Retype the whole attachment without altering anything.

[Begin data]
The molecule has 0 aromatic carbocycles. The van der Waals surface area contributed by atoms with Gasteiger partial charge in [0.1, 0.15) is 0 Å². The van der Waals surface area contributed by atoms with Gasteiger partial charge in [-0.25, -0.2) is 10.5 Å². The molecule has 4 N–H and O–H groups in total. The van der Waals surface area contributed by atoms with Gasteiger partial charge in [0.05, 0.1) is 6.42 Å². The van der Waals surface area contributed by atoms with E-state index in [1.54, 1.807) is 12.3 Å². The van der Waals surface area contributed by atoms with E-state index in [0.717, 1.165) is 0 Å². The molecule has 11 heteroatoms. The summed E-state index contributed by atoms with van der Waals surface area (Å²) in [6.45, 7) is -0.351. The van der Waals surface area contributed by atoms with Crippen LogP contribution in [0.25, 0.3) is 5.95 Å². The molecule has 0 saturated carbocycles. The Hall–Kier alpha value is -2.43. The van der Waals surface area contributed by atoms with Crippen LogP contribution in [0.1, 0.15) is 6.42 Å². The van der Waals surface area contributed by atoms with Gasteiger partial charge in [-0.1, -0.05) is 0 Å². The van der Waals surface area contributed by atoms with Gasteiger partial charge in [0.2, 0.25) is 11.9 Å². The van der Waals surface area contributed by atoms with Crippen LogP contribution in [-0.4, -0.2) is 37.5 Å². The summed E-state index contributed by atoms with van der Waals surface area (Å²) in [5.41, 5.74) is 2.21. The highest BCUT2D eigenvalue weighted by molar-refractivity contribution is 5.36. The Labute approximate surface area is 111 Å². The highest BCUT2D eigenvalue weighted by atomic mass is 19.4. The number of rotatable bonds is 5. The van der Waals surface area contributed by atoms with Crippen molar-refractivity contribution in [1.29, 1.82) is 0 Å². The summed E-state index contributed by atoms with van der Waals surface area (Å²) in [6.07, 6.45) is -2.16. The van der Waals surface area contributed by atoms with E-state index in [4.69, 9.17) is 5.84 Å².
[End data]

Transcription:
The molecule has 0 aromatic carbocycles. The van der Waals surface area contributed by atoms with Gasteiger partial charge in [0.1, 0.15) is 0 Å². The van der Waals surface area contributed by atoms with Gasteiger partial charge in [-0.25, -0.2) is 10.5 Å². The molecule has 4 N–H and O–H groups in total. The van der Waals surface area contributed by atoms with Gasteiger partial charge in [0.05, 0.1) is 6.42 Å². The van der Waals surface area contributed by atoms with E-state index in [1.54, 1.807) is 12.3 Å². The van der Waals surface area contributed by atoms with E-state index in [0.717, 1.165) is 0 Å². The molecule has 11 heteroatoms. The summed E-state index contributed by atoms with van der Waals surface area (Å²) in [6.45, 7) is -0.351. The van der Waals surface area contributed by atoms with Crippen LogP contribution in [0.25, 0.3) is 5.95 Å². The molecule has 0 saturated carbocycles. The Hall–Kier alpha value is -2.43. The van der Waals surface area contributed by atoms with Crippen LogP contribution in [0.1, 0.15) is 6.42 Å². The van der Waals surface area contributed by atoms with Gasteiger partial charge in [-0.1, -0.05) is 0 Å². The van der Waals surface area contributed by atoms with Gasteiger partial charge in [0.2, 0.25) is 11.9 Å². The van der Waals surface area contributed by atoms with Crippen LogP contribution in [-0.4, -0.2) is 37.5 Å². The summed E-state index contributed by atoms with van der Waals surface area (Å²) in [5.41, 5.74) is 2.21. The highest BCUT2D eigenvalue weighted by molar-refractivity contribution is 5.36. The Labute approximate surface area is 111 Å². The highest BCUT2D eigenvalue weighted by atomic mass is 19.4. The number of rotatable bonds is 5. The van der Waals surface area contributed by atoms with Crippen molar-refractivity contribution in [1.29, 1.82) is 0 Å². The summed E-state index contributed by atoms with van der Waals surface area (Å²) in [6.07, 6.45) is -2.16. The van der Waals surface area contributed by atoms with E-state index in [4.69, 9.17) is 5.84 Å².